Even though learning Dutch is not absolutely necessary, it does give you an advantage when looking for a job. The city is very international and almost everyone can speak English, but knowing the language will help you in the long-run. It can help you with meeting new people, boost your social life, and locals will surely appreciate it. And you by breaking the language barrier, you can watch and understand the local news.

You can visit the language institute in the Vrije Universiteit and take their daytime and evening language classes. These classes can help you prepare for the NT2 exam – the State Examination of Dutch as a Second Language.

Where to Live in Amsterdam – Find the Best Neighborhood

From the city’s humble beginnings as a fishing village in the 13th-century, it has been a bustling hub of commerce and tourism that has welcomed many other cultures. Their tolerant culture, fascinating history, picturesque homes, and friendly residents are what make it a great place to live in. Each part of the city possesses its own unique and individual character and charm. They also have a lot of cafés, restaurants, shops, and attractions.

When choosing a place for your future, you should get to know each of Amsterdam’s eight neighborhoods:

  • Centrum (Center)
  • Noord (North)
  • West
  • Nieuw-West (New West)
  • Westpoort (Western Port)
  • Zuid (South)
  • Zuidoost (Southeast)
  • Oost (East)

Amsterdam's Neighborhoods


The Centrum is filled with all the tourist attractions, including the city’s famous canals. Since it is loud and busy, with tourists and residents going through, it’s best for those who love the buzz of living in a downtown area. You can get a place in one of the four districts: Grachtengordel (Canal Belt), De Walled (Red Light district), Nieuwmarkt, and Jordaan.


For those looking for a quieter place, away from the downtown buzz but still close to everything, then you should look for a place in the Noord. With ferries and metro lines, it’s easily accessible. It also has plenty of nature in it, so it’s great if you’re looking for tranquility in the big city. Noord has many different neighborhoods you should look through: Buiksloterham, Banne Buiksloot, Kadoelen, Landelijk Noord, Tuindorp Buiksloot and Buikslotermeer, Schellingwoude and Nieuwendam, Oostzanerwerft and Tuindorp Oostzaan, Van der Pekbuurt and Volewijck, and IJpleinand Vogelwijk.


The greenest neighborhood is also the one with the higher-than-average crime rate, which gave it a slightly bad reputation. Luckily, it has improved over the years, making it a calm, suburban, and affordable area with a good connection to the city’s center. The neighborhood is made of five districts: De Aker, Nieuw Sloten, Guezenveld, Slotermeer, Osdorp, and Slotervaar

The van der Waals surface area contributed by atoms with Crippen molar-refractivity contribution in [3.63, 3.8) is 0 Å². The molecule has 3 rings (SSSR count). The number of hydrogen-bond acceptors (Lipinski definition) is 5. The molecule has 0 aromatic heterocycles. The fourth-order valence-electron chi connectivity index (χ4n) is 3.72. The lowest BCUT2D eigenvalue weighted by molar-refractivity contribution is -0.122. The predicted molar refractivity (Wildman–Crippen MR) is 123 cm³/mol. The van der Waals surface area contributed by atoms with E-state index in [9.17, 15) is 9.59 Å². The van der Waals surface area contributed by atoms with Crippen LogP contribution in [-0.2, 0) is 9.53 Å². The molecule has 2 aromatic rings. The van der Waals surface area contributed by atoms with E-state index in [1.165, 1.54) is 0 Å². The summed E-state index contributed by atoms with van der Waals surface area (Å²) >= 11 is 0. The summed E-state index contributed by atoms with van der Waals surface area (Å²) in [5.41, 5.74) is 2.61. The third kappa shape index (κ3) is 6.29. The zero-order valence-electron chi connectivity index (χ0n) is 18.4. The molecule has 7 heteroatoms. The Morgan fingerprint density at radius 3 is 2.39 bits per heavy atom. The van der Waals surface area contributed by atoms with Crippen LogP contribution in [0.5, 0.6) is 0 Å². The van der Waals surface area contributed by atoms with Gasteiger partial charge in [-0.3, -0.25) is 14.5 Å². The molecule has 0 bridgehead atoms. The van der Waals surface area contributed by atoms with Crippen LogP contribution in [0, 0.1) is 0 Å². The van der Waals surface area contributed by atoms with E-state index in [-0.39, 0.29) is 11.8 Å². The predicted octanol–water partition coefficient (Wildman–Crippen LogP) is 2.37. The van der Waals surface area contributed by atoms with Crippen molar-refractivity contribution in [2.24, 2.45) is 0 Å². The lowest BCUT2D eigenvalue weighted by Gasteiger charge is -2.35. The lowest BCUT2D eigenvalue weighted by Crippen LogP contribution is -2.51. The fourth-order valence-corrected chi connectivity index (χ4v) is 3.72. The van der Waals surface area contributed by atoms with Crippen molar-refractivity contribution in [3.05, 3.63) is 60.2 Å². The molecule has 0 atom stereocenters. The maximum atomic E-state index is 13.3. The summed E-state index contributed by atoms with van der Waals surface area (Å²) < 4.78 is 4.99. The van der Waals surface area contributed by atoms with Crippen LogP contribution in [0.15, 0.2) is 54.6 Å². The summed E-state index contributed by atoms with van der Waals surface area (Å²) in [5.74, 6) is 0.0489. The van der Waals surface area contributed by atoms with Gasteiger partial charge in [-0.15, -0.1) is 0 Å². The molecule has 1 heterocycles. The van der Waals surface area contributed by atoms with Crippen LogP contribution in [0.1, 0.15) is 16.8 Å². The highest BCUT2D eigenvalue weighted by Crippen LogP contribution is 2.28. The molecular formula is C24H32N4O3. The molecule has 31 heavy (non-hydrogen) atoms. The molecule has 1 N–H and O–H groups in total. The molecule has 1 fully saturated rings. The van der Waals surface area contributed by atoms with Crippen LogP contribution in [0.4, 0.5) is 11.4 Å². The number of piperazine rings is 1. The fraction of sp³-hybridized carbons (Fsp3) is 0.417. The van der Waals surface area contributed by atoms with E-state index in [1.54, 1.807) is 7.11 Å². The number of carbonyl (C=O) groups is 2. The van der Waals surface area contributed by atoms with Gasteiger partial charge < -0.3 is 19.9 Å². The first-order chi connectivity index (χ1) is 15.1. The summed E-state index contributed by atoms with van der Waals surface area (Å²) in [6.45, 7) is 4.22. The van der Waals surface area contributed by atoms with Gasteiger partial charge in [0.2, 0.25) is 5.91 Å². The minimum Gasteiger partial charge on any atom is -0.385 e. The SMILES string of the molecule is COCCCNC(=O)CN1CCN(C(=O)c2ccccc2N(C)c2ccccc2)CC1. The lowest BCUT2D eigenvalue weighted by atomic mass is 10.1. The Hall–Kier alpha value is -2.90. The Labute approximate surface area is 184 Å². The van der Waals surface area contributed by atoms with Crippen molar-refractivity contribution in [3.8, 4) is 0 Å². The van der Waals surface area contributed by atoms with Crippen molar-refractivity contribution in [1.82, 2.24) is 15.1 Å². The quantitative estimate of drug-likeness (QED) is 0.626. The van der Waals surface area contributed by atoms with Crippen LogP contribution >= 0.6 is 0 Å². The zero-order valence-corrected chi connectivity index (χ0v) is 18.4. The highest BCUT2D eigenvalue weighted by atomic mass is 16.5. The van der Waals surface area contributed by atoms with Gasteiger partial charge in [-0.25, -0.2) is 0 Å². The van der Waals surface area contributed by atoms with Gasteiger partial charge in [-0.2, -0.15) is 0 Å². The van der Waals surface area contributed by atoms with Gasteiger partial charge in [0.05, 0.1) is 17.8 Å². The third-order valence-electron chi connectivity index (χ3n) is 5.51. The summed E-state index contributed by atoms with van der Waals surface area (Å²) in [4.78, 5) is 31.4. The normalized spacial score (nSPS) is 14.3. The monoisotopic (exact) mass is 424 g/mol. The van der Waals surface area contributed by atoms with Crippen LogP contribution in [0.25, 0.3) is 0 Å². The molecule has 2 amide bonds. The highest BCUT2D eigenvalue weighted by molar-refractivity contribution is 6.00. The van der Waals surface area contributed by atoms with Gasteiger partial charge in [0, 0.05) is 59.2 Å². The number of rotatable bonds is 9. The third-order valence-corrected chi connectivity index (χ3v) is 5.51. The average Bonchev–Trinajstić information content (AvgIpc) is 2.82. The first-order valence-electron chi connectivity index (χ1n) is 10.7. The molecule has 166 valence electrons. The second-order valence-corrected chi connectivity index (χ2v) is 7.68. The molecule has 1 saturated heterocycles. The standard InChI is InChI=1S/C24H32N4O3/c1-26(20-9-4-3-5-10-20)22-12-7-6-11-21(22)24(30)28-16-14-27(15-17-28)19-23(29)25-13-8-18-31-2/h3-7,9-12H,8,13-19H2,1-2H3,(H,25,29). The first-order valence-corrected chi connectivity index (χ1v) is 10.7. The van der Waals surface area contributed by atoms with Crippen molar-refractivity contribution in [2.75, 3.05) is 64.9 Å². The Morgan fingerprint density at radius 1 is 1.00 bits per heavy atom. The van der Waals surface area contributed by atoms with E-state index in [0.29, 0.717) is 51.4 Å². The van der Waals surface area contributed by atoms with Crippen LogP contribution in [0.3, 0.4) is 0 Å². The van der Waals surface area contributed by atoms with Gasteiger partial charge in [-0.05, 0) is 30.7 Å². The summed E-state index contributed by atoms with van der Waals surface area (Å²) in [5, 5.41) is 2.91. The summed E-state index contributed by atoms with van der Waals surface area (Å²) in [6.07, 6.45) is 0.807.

A combination of lively shopping areas and residential streets is what you expect from the West. It attracts plenty of locals and expats with its big city park, beautiful architecture, excellent eateries, and so many more things to see and do. De Baarsjes, Bons en Lommer, Spaarndammerbuurt, Oud-West, and Westerpark are five districts in this neighborhood.


The main industrial part of the city is Westpoort. It’s also where the port is located, along with many offices and business buildings, so there are just a few residents here.


Filled with cultural gems, business areas, and hip places, Zuid is a fancy residential neighborhood that is home to many professionals and families. Zuid is made of six neighborhoods: Apollobuurt, Oud-Zuid, De Pijp, Buitenveldert and Amstelveen, Zuidas, and Rivierenbuurt.


An ethnically diverse area, Zuidoost has been the home for those looking to save money on housing. For years, it has been considered as dangerous, but it has been undergoing a makeover that has made it into a nice and welcoming suburban neighborhood.


If you’re looking for an area that attracts students and young professionals, then you should go to the East area. With plenty of green areas, hip bars, shopping areas, enchanting architecture, and Middle-Eastern culture, it is definitely an interesting place that has something for everyone.. Oost is made of six different districts: Oostelijk Havangebeid, Indische Buurt, IJburg, Watergraafsmeer, Oud-Oost, and Zeeburg.

Getting Around the City